I've just completed the presentation of a LAMP deployment course
, teaching Linux - Apache - MySQL - PHP and on one of the machines we built (compiled from scratch) the very latest Apache httpd - version 2.2.0. With a major new release of a product, there's always a "what's changed" concern at build (and run) time ... I noted:
a) Installed server pointed just to a page that said "It works" rather than to a more formal page. I'm happy with this - having a formal page made it look like a real web site and not an in-progress setup
b) The configuration files for certain features have been split off into extra files that are included and the whole of each of the includes can be commented in / out. Another good move.
c) There's a backup (a directory called original) of the shipped httpd.conf and extra friends. Yet another step forward; the first thing I've always had to remember in the past is to take a safety-net copy of the config before I start messing (as one does on a course!) with it.
d) The server is configured to start up as user daemon and group daemon. We change this to user and group apache, but I'm still glad to see the change away from more dangerous accounts such as nobody which has / had a security issue if you were also running things like an NFS server.
During the compile (on Red Hat Fedora 3) the compile hung at one point; I changed the configuration option for the compiler from -O2 to -O1 (a very old trick indeed that one - learnt 20 years ago) and it went through on the second attempt. Possibly just a "core 3" issue.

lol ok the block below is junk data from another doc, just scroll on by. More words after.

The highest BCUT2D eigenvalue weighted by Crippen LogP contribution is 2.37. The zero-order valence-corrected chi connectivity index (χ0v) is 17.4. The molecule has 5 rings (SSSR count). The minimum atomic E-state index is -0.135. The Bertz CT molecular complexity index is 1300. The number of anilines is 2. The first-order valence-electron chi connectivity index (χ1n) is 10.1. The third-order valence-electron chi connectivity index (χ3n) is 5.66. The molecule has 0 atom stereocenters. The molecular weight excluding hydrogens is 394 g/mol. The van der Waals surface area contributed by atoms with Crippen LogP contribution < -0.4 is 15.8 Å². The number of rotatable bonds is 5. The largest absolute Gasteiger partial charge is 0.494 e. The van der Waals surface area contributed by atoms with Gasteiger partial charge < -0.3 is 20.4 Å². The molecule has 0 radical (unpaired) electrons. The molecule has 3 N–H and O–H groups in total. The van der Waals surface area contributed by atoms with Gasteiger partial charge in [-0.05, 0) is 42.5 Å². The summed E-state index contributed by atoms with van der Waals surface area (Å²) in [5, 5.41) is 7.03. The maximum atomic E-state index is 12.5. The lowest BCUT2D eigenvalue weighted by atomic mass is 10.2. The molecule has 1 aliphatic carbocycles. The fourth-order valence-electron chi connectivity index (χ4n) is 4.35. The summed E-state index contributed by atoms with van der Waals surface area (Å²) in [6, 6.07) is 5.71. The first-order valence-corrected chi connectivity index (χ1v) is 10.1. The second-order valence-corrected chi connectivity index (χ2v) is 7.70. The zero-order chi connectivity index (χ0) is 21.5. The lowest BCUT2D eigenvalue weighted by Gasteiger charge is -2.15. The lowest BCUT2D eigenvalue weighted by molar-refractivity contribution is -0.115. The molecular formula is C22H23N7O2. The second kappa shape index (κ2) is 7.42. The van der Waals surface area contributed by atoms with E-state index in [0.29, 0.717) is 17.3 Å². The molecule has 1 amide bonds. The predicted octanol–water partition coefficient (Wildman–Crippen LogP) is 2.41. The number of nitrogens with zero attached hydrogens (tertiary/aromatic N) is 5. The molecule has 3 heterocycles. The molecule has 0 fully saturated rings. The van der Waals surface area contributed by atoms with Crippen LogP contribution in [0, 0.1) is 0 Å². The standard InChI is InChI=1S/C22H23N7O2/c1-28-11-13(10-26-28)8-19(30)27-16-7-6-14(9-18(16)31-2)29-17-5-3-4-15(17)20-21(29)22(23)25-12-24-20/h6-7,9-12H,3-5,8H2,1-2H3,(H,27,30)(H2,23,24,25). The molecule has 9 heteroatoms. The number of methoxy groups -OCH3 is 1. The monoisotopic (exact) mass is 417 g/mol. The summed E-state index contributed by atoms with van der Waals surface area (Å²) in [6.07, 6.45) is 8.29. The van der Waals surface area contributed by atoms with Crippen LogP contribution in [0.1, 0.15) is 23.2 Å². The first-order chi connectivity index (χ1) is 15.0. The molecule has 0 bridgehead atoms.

Note - this was a quick and dirty test / install - I cannot report on details of how the new release runs in a production environment or how any of the options / modules go. We tested straightforward web pages, Perl scripts through CGI, users home directories through ~username. Oh - and we also installed PHP 5.1.1 and MySQL support (running 5.0.16) which went fine just by following the instructions for "Apache 2.0". Having our fingers crossed helped us as we did this, but I don't think it made any difference to how the system worked.
For Tomcat / Java users, I see that mod_jk and the AJP connector are now part of the standard server that's downloaded, although the course completed did NOT include Apache Tomcat for once, so I didn't have a chance to verify / first test that part. From a user's perspective, THANK GOODNESS for this addition as it's been a nightmare for as long as I can remember to find exactly the right version of the connector - especially if you happen to be installing from binary. (written 2005-12-10, updated 2006-06-05)
Associated topics are indexed underA602 - Web Application Deployment - Apache httpd - Sourcing, Installation, Testing 
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